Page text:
The Complainants state that they are the owners of the trademarks listed in section 4 above and have produced copies of downloads from the relevant European Union website in evidence.
The Complainants contend that the disputed domain names are confusingly similar to registered and unregistered trademarks of the Complainants, and that the generic Top-Level Domains (gTLD) “.com”, “.net” and “.org” are not relevant in this instance. Through their incorporation of the words “Candy” and “Crush”, the disputed domain names are identical or confusingly similar to the Complainants’ trademarks including CANDY, CANDY CRUSH and CANDY CRUSH SAGA. It is submitted that the incorporation of a trademark in its entirety in a disputed domain name is sufficient to establish confusing similarity.
The Complainants further contend that the Respondent has no rights or legitimate interests in respect of the disputed domain names. The Respondent is not an agent or licensee of the Complainants. The Respondent cannot demonstrate any right or legitimate interest in the disputed domain names because its use of them to trade on the Complainants’ trademarks is not a bona fide use in the supply of goods or services; the Respondent is not known by the disputed domain names; and the use of the disputed domain names is not fair or noncommercial.
The Complainants further contend that the disputed domain names were registered and are being used in bad faith. The Respondent has registered the disputed domain names some years after the launch of the CANDY CRUSH game and has done so because of the success of the game. The disputed domain names resolved to the website “www.crushthecandy.com” which among other things offered a non-authentic purported guide to the game for USD 27.00. Thus it is contended that the Respondent has been attempting to divert the Complainants’ intended visitors to the Respondent’s Internet presence for commercial gain by confusion with the Complainants’ trademarks.
The Complainants state that the websites of the disputed domain names display a disclaimer in small print that reads: “This site and the products and services offered on this site are not associated, affiliated, endorsed, or sponsored by King, nor have they been reviewed, tested or certified by King”. The disclaimer is at the bottom of the page where it would be unlikely to be noticed, and if noticed, this would happen after the viewer had been attracted to the website by one of the disputed domain names.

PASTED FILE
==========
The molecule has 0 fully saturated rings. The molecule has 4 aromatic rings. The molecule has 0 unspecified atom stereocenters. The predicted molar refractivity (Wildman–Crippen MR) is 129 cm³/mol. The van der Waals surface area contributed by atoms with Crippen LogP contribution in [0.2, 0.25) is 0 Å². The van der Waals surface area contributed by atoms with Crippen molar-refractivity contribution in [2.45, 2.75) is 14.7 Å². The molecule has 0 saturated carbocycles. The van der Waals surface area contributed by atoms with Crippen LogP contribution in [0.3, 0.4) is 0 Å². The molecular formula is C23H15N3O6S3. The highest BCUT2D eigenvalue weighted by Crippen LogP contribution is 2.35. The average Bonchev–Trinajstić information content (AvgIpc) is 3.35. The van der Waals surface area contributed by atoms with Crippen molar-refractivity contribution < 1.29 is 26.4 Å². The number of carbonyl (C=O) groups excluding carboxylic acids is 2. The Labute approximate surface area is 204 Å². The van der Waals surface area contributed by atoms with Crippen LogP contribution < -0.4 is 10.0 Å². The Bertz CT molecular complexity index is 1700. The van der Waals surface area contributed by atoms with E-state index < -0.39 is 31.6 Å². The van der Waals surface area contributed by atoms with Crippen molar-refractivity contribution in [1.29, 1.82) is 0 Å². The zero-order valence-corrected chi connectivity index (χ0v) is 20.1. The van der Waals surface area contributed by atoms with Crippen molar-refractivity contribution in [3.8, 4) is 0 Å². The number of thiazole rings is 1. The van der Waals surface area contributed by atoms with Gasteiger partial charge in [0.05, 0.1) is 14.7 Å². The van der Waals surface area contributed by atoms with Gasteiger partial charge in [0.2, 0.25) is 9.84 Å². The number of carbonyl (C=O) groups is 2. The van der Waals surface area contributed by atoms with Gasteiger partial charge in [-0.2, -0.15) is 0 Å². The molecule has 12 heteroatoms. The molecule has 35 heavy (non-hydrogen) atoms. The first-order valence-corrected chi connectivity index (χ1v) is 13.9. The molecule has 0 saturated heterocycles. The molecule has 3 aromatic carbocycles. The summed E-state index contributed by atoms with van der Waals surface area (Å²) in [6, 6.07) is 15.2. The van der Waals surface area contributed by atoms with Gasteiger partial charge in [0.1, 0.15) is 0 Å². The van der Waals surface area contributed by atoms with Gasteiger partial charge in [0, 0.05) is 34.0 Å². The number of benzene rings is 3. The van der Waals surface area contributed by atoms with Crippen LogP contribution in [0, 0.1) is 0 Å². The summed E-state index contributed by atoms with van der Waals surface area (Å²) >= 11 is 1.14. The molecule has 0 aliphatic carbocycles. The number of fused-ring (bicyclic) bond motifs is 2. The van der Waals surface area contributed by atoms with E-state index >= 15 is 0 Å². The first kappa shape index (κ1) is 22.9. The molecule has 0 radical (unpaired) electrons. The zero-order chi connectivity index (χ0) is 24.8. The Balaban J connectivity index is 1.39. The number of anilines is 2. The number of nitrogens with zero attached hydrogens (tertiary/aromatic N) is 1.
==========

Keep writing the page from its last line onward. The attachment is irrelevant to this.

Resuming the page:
The Complainants request the transfer of the disputed domain names.
The Respondents did not reply to the Complainants’ contentions.
6. Discussion and Findings
A. Procedural Matters
Paragraph 4(a) of the Policy states that the Respondent is required to submit to a mandatory administrative proceeding in the event that a complainant asserts to the applicable provider, in compliance with the Rules, that:
“(i) your domain name is identical or confusingly similar to a trademark or service mark in which the complainant has rights; and
(ii) you have no rights or legitimate interests in respect of the domain name; and
(iii) your domain name has been registered and is being used in bad faith.”
The Complainants have made the relevant assertions as above. The dispute is properly within the scope of the Policy and the Panel has jurisdiction to decide the dispute.
The Complainants had expressed some concern as to the identity of the Respondent or Respondents since at an earlier stage of case preparation Whoisguard, Inc., a privacy service, had been the named registrant of the disputed domain names.
Paragraph 1 of the Rules defines a respondent as “the holder of a domain-name registration against which a complaint is initiated”. The Registrar concerned has since named the holder of all three registrations as Rami Ivey who accordingly is the Respondent. It is not uncommon for a complainant to name also a privacy service as a respondent and the Complainants in this case have chosen to do so.